‘If there is an injury or death, it is usually because someone did not listen to the police.’
County Community Input Panel
On the other hand, Trevor Slowinski of Hudson and Joe Mormando of Claverack reported that what little contact they have had with the police has been positive. Richard Tracy, a former mayor of Hudson, said that as a first responder with the Greenport Rescue Squad for about 47 years, he has “never treated a victim of police abuse.”
Columbia County has “pretty spread out” communities said Moriah Sears, a New Lebanon resident. “We only have a barracks for state troopers… so those are our local law enforcement.”
To unify the police and the community, several speakers advocated joint events with law enforcement personnel and the community, such as barbecues. Reverend Singletary advocated for police officers getting more involved with the community and to “break bread together” with its members. Ms. Coutsonikas said it would help if people saw images of police officers in situations they can relate to: “exhausted from working a long shift… singing along to the song on the radio.”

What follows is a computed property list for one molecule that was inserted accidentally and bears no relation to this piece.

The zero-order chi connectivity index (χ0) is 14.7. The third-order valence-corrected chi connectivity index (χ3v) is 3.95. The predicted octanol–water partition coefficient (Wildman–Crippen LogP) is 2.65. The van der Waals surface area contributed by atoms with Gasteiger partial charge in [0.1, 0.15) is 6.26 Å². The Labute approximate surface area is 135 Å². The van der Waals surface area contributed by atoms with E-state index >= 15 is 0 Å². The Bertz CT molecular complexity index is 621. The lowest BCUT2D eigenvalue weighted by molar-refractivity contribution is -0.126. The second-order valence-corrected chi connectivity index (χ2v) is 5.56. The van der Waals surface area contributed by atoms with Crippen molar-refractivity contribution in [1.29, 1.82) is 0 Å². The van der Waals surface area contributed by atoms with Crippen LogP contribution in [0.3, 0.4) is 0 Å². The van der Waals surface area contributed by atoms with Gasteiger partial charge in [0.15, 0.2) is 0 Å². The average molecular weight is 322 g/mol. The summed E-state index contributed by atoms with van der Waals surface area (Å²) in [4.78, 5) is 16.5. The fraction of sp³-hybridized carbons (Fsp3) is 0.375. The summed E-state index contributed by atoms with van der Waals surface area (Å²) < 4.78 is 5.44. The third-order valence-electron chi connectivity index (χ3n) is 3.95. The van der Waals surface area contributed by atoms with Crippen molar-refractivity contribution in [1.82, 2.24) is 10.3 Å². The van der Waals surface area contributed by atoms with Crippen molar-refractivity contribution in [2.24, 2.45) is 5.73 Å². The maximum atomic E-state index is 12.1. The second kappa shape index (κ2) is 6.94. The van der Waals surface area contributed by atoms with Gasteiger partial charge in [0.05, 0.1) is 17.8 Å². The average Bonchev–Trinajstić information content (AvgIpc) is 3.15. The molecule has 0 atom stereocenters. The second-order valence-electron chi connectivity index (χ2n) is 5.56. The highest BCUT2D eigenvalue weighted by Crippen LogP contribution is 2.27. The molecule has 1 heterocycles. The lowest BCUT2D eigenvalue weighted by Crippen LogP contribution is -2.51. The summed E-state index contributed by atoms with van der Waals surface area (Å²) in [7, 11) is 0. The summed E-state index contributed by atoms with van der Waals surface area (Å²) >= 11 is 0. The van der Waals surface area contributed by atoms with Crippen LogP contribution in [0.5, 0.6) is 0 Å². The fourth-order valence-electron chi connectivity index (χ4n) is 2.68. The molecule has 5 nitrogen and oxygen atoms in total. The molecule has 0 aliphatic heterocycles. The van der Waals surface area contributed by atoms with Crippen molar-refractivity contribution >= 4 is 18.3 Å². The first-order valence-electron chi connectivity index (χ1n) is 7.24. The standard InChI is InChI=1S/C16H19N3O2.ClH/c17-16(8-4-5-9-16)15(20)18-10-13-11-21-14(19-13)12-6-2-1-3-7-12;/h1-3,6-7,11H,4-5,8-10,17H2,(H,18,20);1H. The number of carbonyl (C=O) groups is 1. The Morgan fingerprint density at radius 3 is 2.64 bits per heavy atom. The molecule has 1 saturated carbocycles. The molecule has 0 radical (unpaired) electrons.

Mr. Tracy suggested the police have liaisons for the community, and that the community could supply youth representatives.
One place the community sees police positively is in schools with school resource officers, several participants reported.
County Sheriff David Bartlett told of officers stopping to chat with children they saw riding bicycles and handing them ice cream tickets.
One concern several participants brought up is when law enforcement takes, in the words of Reverend Singletary, “militaristic action.”
“Military equipment should not be used” said Ms. Fecher. “It tends to escalate rather than deescalate situations.”
Military equipment is not needed,” added Mr. Tracy. “There must be a softer approach.”
But sometimes the government donates military surplus equipment to the police. William Hughes of Hudson said that when he was a supervisor, he would vote to accept free equipment for the county. “I didn’t realize how it would he misused in the community.”